Water Rationing is Coming
- The moronic do nothing People's legislature self masturbates over plastic market bags, bullet trains and the "racism" outrage of the moment but refuses to vote to build desalination plants to create new water.
(San Gabriel Valley Tribune) - You probably know your Social Security number, your driver’s license number and perhaps the latest wrinkle in mattress marketing, your sleep number.
But do you know your drought number?
The latter represents the amount of water you are allowed to use per day. If you don’t know it, you probably should. Not knowing could cost you money. As California’s severe drought moves into a fourth year, state and local water agencies are working on something called “allocation-based rate structures,” a kind of precursor to water rationing that’s all the rage in Sacramento and in some areas such as Santa Cruz, Irvine and Santa Monica.
Here’s how it works: Your local water company, special district or city assigns you and your household a number in gallons — a daily water allocation. Usually, one number applies to maximum indoor water use, i.e. showers, kitchen and bathroom faucets, dishwashers, clothes washers, etc., and an extra allocation is assigned for outdoor use such as lawn irrigation.
Using census records, aerial photography and satellite imagery, an agency can determine a property’s efficient water usage.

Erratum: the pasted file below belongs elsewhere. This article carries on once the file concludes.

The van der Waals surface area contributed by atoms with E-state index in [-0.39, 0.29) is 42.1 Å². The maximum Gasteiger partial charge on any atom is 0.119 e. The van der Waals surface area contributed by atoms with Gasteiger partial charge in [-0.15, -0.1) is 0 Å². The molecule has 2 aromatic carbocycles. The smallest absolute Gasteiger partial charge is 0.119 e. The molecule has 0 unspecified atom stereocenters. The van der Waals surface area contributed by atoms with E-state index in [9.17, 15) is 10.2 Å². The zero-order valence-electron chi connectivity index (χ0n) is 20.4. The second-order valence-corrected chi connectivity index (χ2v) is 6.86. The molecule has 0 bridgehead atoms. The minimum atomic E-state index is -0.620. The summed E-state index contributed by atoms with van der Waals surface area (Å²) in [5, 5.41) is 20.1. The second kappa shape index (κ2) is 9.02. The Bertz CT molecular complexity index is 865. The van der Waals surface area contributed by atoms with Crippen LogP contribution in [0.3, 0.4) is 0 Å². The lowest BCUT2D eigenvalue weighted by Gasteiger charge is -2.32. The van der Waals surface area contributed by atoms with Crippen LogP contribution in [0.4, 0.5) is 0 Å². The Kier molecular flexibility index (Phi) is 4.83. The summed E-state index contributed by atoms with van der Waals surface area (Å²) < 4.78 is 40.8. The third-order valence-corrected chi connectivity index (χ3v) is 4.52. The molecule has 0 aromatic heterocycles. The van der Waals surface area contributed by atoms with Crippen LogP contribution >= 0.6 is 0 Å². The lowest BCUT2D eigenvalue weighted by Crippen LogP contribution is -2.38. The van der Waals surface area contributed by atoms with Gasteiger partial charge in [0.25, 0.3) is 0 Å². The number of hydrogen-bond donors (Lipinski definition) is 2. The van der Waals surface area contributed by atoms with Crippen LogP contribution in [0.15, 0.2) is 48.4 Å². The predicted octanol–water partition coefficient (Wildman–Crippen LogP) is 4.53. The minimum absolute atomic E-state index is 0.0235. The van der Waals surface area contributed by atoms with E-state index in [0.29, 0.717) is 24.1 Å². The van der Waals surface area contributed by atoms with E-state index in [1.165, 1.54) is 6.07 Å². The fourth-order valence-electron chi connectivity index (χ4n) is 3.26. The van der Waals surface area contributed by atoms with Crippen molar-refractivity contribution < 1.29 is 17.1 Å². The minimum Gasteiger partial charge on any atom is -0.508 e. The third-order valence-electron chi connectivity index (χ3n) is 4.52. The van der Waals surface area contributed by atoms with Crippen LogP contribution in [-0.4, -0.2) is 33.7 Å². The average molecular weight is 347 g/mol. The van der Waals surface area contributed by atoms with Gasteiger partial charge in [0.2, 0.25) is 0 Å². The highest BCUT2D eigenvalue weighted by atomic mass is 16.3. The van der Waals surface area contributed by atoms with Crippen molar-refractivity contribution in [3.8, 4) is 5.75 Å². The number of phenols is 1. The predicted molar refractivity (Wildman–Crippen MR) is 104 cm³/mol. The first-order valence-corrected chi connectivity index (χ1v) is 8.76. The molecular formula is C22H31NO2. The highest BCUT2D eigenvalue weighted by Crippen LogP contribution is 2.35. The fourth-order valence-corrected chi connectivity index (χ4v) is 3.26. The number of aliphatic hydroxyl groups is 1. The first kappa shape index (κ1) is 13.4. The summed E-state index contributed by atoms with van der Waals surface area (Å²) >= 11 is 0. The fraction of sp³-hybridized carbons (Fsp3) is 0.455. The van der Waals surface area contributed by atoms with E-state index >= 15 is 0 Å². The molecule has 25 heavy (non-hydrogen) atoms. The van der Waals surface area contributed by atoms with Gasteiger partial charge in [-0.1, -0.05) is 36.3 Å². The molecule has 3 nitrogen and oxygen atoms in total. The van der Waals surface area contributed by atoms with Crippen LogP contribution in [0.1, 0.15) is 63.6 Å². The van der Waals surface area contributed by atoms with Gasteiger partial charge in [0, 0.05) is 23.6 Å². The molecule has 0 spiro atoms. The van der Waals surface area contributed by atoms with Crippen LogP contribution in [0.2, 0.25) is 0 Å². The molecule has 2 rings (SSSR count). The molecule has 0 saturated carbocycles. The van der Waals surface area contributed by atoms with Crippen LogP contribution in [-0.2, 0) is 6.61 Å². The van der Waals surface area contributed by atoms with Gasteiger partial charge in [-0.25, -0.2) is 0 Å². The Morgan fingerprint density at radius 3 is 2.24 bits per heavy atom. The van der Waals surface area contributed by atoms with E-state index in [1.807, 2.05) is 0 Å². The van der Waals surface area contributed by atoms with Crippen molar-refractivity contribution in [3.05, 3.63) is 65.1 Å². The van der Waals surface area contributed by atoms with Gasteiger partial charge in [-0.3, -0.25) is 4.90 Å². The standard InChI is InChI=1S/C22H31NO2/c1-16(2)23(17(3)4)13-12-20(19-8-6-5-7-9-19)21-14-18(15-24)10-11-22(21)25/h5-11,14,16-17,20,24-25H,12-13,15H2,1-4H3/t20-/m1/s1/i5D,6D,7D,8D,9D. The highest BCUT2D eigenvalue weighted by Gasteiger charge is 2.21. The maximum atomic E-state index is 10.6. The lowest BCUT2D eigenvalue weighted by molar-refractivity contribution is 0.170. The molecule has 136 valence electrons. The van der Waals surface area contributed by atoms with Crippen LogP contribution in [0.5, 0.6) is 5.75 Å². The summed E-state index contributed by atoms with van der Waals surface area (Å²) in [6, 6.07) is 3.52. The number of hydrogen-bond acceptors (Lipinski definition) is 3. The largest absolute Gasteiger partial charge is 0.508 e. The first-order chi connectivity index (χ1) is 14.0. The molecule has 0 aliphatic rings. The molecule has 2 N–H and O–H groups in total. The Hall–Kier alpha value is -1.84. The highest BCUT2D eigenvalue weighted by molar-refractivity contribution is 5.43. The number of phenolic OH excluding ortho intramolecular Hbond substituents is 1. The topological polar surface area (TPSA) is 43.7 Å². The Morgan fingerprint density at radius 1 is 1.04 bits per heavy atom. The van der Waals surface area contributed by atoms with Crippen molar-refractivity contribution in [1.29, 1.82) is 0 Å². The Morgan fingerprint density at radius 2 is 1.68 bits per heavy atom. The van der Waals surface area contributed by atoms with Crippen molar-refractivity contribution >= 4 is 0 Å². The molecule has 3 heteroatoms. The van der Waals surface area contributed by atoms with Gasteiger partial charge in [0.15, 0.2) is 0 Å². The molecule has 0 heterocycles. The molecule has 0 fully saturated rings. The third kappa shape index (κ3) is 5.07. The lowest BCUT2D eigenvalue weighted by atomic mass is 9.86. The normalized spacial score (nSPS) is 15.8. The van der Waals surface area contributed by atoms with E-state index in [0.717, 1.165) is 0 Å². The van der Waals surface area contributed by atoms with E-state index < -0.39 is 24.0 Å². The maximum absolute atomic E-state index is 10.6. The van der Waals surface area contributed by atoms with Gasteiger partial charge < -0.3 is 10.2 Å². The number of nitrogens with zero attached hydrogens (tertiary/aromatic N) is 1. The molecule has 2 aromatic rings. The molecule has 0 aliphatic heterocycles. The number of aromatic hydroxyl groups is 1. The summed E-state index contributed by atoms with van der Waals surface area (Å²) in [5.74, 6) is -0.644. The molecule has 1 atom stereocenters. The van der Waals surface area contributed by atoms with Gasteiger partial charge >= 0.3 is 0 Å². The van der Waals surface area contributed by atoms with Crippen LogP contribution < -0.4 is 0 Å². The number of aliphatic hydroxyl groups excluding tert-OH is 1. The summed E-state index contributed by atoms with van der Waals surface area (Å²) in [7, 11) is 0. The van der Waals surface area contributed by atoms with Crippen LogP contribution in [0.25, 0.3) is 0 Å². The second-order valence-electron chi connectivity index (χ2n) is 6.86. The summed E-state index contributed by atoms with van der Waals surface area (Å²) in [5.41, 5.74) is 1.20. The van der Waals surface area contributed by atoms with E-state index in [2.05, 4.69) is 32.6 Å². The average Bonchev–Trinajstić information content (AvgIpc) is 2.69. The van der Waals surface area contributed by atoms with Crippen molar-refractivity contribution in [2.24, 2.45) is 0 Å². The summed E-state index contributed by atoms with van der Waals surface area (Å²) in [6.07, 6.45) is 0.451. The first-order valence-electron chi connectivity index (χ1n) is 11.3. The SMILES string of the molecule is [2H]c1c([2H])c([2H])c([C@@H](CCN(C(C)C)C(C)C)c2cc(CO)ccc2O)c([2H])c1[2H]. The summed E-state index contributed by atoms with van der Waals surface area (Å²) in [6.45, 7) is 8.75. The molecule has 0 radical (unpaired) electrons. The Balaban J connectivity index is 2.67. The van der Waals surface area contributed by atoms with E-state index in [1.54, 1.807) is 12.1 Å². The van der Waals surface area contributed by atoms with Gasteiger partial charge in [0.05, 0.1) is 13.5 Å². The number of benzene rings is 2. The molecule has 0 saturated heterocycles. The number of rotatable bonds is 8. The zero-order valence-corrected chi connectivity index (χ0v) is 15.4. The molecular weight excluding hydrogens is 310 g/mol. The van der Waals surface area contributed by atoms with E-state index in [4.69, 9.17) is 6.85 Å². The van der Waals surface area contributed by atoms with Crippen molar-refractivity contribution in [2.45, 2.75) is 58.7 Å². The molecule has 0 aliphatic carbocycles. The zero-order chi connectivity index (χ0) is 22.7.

At the Irvine Ranch Water District, number of residents, amount of landscaping and even medical needs are factored into a household’s water allocation or water budget.
“We want you to stay within that budget. That way we know you are using water in an efficient way,” according to an instructional video on the Orange County water agency’s website.
While some call it a more equal way to meter out mandatory water conservation, others call it social engineering. Some say the idea simply will not work.
In July, the State Water Resources Control Board passed stage one emergency regulations, giving powers to all local water agencies to fine $500 per violation.
“We were concerned with the lack of alarm we were hearing,” said Felicia Marcus, chair of the State Water Resources Control Board. “Our reservoirs are low. Half of the state’s storage is gone. It’s a frightening situation.”
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